The first leg of the bull market is just about over. At least that is the developing consensus among some of the major stock market commentators.
The first thrust took the Dow Jones industrial average up 300 points, beginning in mid-August. About $330 billion of market valuation on paper was added to stocks listed on the New York Stock Exchange, and the bull was convincing enough to make the cover of Newsweek.
Now, however, some changes are taking place. Analysts note that in recent weeks the market has become ragged. It will surge 20 to 30 points on one day, but with little follow-through. And last week the news that Warner Communications earnings would not be as strong as predicted because of competitive pressures on a subsidiary, the Atari video games producer, sent a shiver through the whole market. Warner stock dropped 163/4 points in one day.
The difference between the market today and two months ago, says analyst Larry Wachtel of Bache Halsey Stuart Shields Inc., is when the market shoots up, investors, instead of rushing in, are now selling into strength. ''We're now entering a more discriminating phase,'' Mr. Wachtel says. In the first leg of the bull market, everything has gone up. In the second leg, he says, making money in stocks will be harder.
Monte Gordon, director of research at the Dreyfus Corporation, a manager of mutual funds, believes one of the reasons the market has become sidetracked is developments in Washington. The thrust of government policy is no longer anti-inflationary, he says, but toward job creation. ''The administration is in a weakened position to resist that,'' he said, adding, ''There is a disquieting similarity to what's been done in the past.'' For example, he believes the Federal Reserve Board is trying to ''fine tune'' the economy. Such moves ''have not been successful in the past,'' he said.
Richard Hoffman, vice-president and chief investment strategist at Merrill Lynch & Co., agrees that the first leg of the bull market is over. The second will begin once Wall Street perceives that the economic recovery is in place. He holds that the recovery will start once interest rates stabilize and the lower rates start to pull the market out of recession.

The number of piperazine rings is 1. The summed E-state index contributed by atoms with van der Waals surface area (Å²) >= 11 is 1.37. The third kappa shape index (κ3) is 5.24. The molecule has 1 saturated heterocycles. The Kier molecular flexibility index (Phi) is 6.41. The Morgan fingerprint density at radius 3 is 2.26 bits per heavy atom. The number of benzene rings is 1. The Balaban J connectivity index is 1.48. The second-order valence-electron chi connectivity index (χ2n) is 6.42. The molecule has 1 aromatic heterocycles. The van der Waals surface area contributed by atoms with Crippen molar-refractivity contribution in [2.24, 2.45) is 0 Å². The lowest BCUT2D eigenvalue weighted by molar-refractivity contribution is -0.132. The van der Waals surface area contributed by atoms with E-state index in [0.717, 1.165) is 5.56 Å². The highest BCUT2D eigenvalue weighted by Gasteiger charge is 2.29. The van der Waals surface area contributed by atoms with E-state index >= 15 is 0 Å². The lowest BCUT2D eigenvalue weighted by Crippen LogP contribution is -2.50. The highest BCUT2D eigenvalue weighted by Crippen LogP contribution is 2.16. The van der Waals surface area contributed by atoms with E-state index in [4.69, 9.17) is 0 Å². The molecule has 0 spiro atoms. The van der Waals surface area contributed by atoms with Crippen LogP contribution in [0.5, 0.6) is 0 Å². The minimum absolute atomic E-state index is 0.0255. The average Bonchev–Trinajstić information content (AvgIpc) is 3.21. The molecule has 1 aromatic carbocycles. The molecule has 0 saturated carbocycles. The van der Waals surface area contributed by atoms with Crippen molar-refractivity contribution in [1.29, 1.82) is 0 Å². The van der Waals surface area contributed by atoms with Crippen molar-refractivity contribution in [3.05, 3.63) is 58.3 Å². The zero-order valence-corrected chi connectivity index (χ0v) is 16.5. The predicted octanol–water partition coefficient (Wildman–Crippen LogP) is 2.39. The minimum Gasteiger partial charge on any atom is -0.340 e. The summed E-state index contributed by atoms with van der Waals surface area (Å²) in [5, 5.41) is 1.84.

Mr. Hoffman says the second leg can run for a long period, ''until there is a fear that the economic recovery is too strong'' and will reignite inflationary fires. Whether or not there is a third leg, he says, will depend on how successfully the corporate sector reliquefies its balance sheet.
Philip Roth, a technical analyst at E.F. Hutton & Co., suggests that investors continue to buy stocks benefiting from ''disinflation.'' These include financial, retail, and consumer-oriented companies. Mr. Hoffman of Merrill Lynch says investors shouldn't ''overmanage'' their portfolios - that is, try to time the market's moves. He adds that they should avoid the temptation to ''short'' stocks, since bull markets ''take no prisoners on the short side.'' He recommends that people start to move some assets out of the bond market and develop positions in ''real growth stocks.''
Mr. Wachtel's advice is similar: ''This is the time you need a game plan.'' He suggests sticking with companies involved in high technology, health care, consumer businesses, or defense. ''You can't play every flurry,'' he concludes.